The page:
Nebraska was the final state that TransCanada Corporation (TSX:TRP)(NYSE:TRP) needed approval from on its Keystone XL pipeline. Montana and South Dakota had already given the pipeline project the go-ahead. On Monday, regulators in Nebraska also gave the pipeline project the green light with a very close split decision of three votes to two. However, the decision will likely be appealed by environmental groups.
Approval with a big caveat
Although Nebraska approved the pipeline, the route that it approved was not the one that TransCanada preferred. The result will be a longer and costlier project, and with TransCanada abandoning the Energy East project earlier this year due to rising costs that no longer made the project viable, a similar fate could follow the Keystone XL.
The company’s president and CEO, Russ Girling, made no indication of TransCanada’s path going forward, stating, “As a result of today’s decision, we will conduct a careful review of the Public Service Commission’s ruling while assessing how the decision would impact the cost and schedule of the project.”
Recent spill in North Dakota did not impact voting
Just last week, TransCanada had to send crews to South Dakota to fix its existing Keystone pipeline, which leaked 210,000 gallons of oil in the state. Despite the negative press, Nebraska officials stated that the leak did not impact its voting on the Keystone XL project, and that it only gave consideration to the documents and testimony that took place during hearings this past summer.
However, this will likely provide environmental groups with plenty of fodder to appeal the decision.
Is the pipeline still needed?
Whether or not the pipeline is still needed might be the big question, as the Keystone XL proposal has been around for years and well before the big drop in oil prices. Supply has been outpacing demand and, especially if costs are going to be higher for the project, it may not be as appealing over the long term as it once was.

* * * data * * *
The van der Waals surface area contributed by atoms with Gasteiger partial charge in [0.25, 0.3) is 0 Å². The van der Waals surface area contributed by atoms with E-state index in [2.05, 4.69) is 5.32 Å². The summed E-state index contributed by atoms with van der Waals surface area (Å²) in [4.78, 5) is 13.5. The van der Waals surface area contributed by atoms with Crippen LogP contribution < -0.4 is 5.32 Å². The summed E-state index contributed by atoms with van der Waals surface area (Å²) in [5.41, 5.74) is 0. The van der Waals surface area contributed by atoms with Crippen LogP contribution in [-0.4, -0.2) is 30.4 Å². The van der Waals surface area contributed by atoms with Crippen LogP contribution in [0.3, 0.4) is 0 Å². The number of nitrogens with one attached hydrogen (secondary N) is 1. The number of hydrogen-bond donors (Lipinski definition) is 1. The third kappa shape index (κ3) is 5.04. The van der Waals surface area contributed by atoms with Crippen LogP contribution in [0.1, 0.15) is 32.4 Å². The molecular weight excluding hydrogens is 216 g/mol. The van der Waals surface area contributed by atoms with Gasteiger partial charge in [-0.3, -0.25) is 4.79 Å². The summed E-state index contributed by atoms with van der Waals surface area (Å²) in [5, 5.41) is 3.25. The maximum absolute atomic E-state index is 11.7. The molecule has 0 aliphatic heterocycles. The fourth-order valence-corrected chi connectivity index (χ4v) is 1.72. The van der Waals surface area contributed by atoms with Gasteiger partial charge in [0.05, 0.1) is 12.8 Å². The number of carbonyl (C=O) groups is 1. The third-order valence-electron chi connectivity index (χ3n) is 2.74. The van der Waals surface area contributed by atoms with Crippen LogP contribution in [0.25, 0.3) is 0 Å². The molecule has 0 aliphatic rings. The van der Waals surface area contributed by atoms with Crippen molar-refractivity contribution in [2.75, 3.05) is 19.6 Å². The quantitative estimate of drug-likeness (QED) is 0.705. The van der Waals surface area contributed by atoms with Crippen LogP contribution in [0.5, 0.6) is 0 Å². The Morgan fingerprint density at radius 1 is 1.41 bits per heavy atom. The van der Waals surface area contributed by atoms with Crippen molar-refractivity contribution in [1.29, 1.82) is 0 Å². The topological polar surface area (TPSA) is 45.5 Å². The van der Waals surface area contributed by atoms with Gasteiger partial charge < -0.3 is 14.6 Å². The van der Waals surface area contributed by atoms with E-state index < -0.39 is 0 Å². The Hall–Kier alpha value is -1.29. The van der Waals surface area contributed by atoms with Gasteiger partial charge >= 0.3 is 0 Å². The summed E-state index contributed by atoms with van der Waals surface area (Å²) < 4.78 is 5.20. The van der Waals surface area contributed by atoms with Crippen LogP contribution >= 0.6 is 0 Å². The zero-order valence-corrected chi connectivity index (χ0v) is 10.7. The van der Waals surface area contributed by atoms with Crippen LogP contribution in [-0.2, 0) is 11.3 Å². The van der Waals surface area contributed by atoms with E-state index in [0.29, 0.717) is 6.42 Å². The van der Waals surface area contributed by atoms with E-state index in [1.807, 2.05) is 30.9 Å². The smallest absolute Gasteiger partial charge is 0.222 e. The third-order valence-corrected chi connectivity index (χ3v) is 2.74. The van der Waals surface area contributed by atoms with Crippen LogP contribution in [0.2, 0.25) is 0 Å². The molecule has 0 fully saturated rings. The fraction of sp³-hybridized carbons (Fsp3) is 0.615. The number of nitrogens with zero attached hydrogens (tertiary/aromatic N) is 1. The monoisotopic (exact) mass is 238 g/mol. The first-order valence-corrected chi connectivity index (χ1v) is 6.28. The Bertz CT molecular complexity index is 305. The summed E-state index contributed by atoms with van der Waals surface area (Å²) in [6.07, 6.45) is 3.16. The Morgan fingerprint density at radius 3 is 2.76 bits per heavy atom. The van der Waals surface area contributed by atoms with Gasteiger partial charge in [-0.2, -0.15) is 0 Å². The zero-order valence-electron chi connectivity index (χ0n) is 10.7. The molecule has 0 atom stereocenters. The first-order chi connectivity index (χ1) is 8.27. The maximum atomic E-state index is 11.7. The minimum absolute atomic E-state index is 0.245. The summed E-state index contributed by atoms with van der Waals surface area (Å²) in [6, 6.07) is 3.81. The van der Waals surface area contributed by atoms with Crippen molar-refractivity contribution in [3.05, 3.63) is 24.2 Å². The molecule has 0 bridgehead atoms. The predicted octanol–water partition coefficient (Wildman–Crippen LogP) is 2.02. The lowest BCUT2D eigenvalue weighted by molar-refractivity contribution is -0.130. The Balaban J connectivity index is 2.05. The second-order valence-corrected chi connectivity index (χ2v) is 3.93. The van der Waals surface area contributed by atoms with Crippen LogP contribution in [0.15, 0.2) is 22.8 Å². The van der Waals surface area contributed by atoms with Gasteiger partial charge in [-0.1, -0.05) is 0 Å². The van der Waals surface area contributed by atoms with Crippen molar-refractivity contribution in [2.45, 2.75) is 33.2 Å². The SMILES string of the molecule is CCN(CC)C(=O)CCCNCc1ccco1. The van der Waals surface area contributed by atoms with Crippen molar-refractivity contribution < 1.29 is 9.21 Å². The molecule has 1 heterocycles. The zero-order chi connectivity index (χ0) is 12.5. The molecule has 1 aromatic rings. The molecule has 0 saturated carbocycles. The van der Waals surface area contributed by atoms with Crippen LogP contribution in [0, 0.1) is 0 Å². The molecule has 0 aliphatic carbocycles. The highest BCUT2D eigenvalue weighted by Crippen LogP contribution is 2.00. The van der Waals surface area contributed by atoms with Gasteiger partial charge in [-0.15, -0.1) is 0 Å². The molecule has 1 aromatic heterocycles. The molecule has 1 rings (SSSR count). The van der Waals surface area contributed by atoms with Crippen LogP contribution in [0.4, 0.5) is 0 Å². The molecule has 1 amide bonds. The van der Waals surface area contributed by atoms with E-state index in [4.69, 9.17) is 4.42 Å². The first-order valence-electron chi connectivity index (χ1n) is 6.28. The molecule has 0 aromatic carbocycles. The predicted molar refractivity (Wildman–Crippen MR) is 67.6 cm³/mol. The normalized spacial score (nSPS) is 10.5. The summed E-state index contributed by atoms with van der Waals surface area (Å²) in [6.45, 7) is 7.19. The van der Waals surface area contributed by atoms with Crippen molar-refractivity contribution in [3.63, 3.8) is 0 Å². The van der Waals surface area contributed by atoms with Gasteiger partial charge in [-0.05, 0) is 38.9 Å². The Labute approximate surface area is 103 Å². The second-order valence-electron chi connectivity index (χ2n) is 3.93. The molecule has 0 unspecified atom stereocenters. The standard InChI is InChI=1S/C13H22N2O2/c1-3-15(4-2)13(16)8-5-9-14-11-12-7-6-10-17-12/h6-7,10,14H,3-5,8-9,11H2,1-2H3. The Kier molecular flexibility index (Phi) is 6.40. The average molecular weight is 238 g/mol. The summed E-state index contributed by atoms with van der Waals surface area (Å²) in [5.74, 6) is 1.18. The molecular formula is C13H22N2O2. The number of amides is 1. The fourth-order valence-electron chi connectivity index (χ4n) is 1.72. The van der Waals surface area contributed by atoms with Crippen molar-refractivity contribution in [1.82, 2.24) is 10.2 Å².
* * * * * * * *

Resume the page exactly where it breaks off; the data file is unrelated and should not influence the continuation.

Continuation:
Modest reaction from investors
TransCanada’s stock was initially up over 2% on news of the approval as excitement was likely tempered by the company’s reaction and the uncertainty that remains. Unfortunately for investors, Monday’s news did not necessarily provide any conclusion on what will happen with the project and may have created more questions than answers.
Should you buy TransCanada’s stock?
In the past six months, returns for the stock have been barely 1%, as investors have been non-committal on TransCanada’s stock, and these recent developments will likely mean much of the same going forward. The stock’s dividend is just shy of 4% and might be enough to entice investors to hang on to the investment while a decision on what to do with the Keystone XL project remains outstanding.
TransCanada still is one of the most stable stocks you can find on the TSX, and even despite the downturn in oil prices the share price has risen more than 40% in the past five years. Although the company didn’t impress with its latest quarter, there is a lot of potential going forward.
Regardless of what happens with Keystone XL, TransCanada is a great long-term buy, and the company will make the decision that is in the best interest of its shareholders.
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Fool contributor David Jagielski has no position in any stocks mentioned.